Tag Archives: Yoon Se-ah

Bluebeard (2017, Lee Soo-youn)

Bluebeard runs just under two hours. The last forty-five minutes of it basically undo–or seem to undo–everything in the first seventy-five minutes. Writer and director Lee doesn’t want to answer the questions the film’s mysteries raise, but reveal entirely new mysteries with entirely new answers. With some exception.

It’s a shame, because until that point–and there’s a very definite point when Bluebeard jumps off the track–it’s a rather outstanding thriller.

Down on his luck, recently divorced doctor Jo Jin-woong moves into a crummy little apartment and discovers his landlords might be infamous serial killers. He’s not entirely sure about it, but more and more evidence comes to light, whether he pokes around or not.

Lee composes these wide shots, with fantastic photography by Uhm Hye-jung, where Jo finds himself reluctantly finding out more and more. Especially when one of the landlords, Kim Dae-myung, starts buddying up with him. There’s this palable danger, which Kim Sun-min’s editing helps with immensely.

It’s just a shame Lee’s script is, after that seventy-five minute mark, nothing but a combination of trite, predictable, and manipulative. Not even Kim Sun-min’s editing withstands the film’s plummet in quality. Uhm’s photography weathers it, though Lee’s composition quickly fails. There’s the first directing approach, the second directing approach, then an even more narratively ill-advised third approach. Stylistically, the second approach is bad. The composition, even Lee’s direction of the actors, which had previously been fine, everything goes. All of the newly introduced script elements, which simultaneously try to surprise and reveal, are a mess. Had Lee paced out reveals better, it might have helped. Probably not, just because all the reveals are inane, but at least Bluebeard wouldn’t immediately lose it’s momentum.

The script failures even drag down Jo, who’s excellent when Bluebeard is actually suspenseful and not a trite thriller. Similarly, the narrative eventually trashes everyone else’s performance, though Kim Dae-myung’s okay enough throughout. Lee Chung-ah suffers the most (besides Jo, of course).

It’s a shame Bluebeard doesn’t deliver on any of its many promises, though it could be a lot worse. Lee has many worse instincts and impulses, she forecasts them throughout the picture. After almost forty minutes of the film hemorrhaging goodwill and good ideas, Lee throws on an epilogue sequence in way of a bandage. It does slow the bleeding, but it can’t stop it, much less seal any of Lee’s later incisions.

Bluebeard shouldn’t just be better, it should be good. For more than half its runtime, it’s good; then Lee decides to flush it all for some manipulative, ostentatious reveals. She can’t direct them or write them, the actors can’t act her script, and Kim Sun-min can’t cut them into good scenes.

The film ends up a race to end before completely imploding.



Written and directed by Lee Soo-yeon; director of photography, Uhm Hye-jung; edited by Kim Sun-min; music by Jeong Yong-jin; production designer, Lee Soon-sung; produced by Cho Jeong-jun; released by Lotte Entertainment.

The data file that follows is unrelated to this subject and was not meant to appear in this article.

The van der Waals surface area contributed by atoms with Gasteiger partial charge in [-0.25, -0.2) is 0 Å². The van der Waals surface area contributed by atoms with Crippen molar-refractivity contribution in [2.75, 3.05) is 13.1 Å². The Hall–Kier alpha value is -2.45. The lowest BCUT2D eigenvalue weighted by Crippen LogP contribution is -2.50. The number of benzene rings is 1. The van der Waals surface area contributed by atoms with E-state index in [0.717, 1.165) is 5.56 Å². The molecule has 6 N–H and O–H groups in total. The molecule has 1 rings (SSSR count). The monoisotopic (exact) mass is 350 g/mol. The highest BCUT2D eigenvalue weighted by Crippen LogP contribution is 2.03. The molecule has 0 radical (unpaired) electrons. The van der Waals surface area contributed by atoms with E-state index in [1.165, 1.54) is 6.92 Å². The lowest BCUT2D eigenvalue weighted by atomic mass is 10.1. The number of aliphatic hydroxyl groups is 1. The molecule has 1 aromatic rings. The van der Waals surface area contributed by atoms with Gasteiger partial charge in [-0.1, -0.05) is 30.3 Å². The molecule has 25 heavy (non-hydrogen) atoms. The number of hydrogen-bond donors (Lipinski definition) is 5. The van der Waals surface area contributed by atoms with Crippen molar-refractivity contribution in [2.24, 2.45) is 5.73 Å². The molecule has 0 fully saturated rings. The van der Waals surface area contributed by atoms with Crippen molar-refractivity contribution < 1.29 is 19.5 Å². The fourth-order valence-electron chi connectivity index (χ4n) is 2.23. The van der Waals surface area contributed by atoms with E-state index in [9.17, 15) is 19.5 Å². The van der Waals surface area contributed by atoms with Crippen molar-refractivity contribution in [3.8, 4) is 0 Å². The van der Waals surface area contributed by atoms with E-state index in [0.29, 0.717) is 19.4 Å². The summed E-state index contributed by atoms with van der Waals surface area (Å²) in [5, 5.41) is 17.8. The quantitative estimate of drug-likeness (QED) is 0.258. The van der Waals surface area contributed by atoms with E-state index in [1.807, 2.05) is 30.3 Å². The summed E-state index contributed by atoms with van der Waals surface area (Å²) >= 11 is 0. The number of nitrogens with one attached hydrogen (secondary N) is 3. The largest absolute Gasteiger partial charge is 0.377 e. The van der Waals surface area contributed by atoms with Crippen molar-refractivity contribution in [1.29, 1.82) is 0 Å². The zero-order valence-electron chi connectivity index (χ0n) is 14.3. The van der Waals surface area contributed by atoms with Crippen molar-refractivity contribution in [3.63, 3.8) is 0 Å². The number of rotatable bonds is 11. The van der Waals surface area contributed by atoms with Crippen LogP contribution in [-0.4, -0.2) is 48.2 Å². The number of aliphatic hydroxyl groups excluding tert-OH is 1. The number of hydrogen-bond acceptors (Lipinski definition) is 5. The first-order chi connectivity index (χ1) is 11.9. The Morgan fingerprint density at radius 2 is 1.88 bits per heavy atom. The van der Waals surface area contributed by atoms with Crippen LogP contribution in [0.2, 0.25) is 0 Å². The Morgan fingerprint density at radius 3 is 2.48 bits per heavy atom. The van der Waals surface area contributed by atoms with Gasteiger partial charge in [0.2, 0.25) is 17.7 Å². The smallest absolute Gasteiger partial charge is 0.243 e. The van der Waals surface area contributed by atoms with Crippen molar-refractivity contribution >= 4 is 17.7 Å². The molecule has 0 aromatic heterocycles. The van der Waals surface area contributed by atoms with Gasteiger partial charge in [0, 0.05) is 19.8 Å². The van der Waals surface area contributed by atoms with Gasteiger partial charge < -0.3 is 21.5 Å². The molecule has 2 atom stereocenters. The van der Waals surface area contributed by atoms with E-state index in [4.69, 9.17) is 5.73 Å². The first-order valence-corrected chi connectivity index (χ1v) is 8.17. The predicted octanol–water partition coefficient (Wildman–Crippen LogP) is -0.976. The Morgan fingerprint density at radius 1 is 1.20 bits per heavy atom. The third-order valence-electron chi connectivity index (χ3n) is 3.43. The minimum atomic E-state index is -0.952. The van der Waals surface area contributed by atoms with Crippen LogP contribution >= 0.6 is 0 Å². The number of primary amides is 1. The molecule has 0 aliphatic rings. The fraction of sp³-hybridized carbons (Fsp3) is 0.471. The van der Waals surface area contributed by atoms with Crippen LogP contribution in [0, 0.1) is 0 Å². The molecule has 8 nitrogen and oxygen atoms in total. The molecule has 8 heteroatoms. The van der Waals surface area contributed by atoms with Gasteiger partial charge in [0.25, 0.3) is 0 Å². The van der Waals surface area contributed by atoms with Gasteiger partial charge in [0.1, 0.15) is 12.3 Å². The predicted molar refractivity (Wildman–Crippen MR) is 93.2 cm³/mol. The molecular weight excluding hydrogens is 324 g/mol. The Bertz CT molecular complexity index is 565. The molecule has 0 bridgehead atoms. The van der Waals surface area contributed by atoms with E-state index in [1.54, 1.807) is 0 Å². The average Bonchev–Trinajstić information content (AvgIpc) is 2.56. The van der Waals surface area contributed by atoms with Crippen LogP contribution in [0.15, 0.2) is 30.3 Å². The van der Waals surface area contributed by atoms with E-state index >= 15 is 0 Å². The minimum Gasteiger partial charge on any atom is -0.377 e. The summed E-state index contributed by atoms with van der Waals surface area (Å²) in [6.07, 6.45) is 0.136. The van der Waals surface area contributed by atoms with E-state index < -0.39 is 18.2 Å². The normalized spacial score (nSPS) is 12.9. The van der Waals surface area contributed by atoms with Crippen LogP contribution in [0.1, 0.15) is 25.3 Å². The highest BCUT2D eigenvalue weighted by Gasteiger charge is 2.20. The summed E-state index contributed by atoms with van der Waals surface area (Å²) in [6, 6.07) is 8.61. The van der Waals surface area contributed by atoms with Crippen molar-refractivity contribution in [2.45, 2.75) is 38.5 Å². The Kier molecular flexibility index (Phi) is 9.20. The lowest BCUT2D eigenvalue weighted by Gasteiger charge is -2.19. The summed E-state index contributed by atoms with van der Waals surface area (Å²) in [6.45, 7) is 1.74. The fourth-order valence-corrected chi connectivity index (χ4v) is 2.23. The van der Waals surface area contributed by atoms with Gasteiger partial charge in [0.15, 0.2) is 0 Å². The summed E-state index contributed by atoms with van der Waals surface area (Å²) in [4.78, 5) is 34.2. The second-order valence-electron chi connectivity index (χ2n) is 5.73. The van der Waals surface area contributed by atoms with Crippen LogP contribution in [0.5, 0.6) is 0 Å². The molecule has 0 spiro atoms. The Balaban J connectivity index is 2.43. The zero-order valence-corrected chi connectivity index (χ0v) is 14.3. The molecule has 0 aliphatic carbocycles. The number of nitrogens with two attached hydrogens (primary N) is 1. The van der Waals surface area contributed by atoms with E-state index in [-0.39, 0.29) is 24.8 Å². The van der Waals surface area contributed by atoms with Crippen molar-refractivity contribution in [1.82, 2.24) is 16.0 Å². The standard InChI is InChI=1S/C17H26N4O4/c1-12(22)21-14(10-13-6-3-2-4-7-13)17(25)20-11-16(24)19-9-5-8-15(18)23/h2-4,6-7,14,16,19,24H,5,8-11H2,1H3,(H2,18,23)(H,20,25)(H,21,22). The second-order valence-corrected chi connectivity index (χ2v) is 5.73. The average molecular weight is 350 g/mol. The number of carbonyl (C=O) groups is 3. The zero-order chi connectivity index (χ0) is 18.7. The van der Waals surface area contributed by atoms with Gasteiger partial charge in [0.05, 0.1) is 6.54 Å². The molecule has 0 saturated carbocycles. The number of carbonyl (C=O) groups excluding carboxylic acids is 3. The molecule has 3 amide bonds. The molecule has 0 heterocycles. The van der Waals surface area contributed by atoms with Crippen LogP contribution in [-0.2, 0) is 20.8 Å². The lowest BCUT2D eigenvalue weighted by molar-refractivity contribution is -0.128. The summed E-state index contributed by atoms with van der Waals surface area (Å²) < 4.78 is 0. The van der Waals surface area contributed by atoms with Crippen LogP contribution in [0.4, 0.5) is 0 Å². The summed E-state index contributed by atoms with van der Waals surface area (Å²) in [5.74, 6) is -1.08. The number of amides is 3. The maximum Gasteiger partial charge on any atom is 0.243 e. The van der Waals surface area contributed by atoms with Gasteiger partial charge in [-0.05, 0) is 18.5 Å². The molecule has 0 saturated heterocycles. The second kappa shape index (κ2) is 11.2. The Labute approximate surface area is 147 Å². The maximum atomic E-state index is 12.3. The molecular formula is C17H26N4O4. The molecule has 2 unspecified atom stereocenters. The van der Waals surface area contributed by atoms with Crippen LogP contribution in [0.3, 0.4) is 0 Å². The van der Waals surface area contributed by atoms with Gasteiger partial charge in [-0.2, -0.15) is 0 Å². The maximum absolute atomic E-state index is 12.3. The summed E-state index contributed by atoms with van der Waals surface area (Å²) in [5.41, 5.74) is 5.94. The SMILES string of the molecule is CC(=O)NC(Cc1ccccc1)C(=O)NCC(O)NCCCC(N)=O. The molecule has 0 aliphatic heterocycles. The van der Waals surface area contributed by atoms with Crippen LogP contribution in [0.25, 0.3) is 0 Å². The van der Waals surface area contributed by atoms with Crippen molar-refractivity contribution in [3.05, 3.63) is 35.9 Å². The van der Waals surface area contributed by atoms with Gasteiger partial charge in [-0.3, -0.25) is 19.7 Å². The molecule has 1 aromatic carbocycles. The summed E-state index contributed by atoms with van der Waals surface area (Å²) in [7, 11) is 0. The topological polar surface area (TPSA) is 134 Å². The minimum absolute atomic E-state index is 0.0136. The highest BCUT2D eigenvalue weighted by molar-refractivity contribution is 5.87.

Starring Jo Jin-woong (Seung-hoon), Kim Dae-Myung (Sung-geun), Lee Chung-ah (Mi-yeon), Yoon Se-ah (Soo-jung), Shin Goo (Sung-geun’s Father), and Song Young-chang (Jo Kyung-hwan).



Doomsday Book (2012, Kim Ji-woon and Yim Pil-sung)

Doomsday Book is three stories about the end of the world. There’s no connection between the stories except the directors; the tone changes wildly between all three.

The first story is a zombie tale with some humor, some religious allegory and some gore. There are a lot of Romero references in it and also the most dynamic lead performance… for a while at least. Ryu Seung-beom plays an unlucky, very sympathetic guy who unknowingly brings about the end of the world. Yim’s direction is good; there’s a mix of absurd humor, romance, horror and large scale destruction.

The second story, from Kim Ji-woon, is very different. Kim Kang-woo plays a robot technician who finds himself conflicted about reporting an sentient robot as defective or not. As a protagonist, Kim Kang-woo is indistinct but it serves the piece. Kim Gyu-ri plays one of the robot’s friends and director Kim Ji-woon beautifully juxtaposes the two characters’ experiences in a small span of time. The ending, which is as “seriously” profound as Doomsday gets, is excellent.

The third story is also profound, but incredibly absurd. Yim is directing again as a meteor approaches the earth and a family tries to prepare for the end. The script’s the strongest element here, with Yim able to make the hilariously absurd real. It’s a delightful mix of Hitchhiker’s and Vonnegut.

Obviously, Doomsday succeeds because of its directors, but getting the downer out of the way first probably helps a bit.



Directed by Kim Ji-woon and Yim Pil-sung; screenplay by Yim, Lee Hwan-hee, Kim Ji-woon and Jang Jong-ah, based in part on a stories by Park Seong-hwan and Park Su-min; directors of photography, Ha Sung-min, Kim Ji-yong and Jo Sang-yoon; edited by Im Seon-gyeong, Mun Se-gyeong and Nam Na-yeong; music by Mowg; produced by Choi Hyeon-muk, Kim Myeong-eun and Oh Yeong-hun; released by Lotte Entertainment.

Starring Ryu Seung-beom (Yoon Seok-woo), Ko Jun-hee (Kim Yoo-min), Kim Kang-woo (Park Do-won), Kim Gyu-ri (Hye-joo), Jin Ji-hee (Park Min-seo), Song Young-chang (Kang Seong-cheol), Kim Seo-hyeong (Min Yu-na), Lee Seung-jun (Min-seo’s father), Yoon Se-ah (Min-seo’s mother), Song Sae-byok (Min-seo’s uncle), Jo Yun-hie (Ji-eun) and Park Hae-il (In-myoung).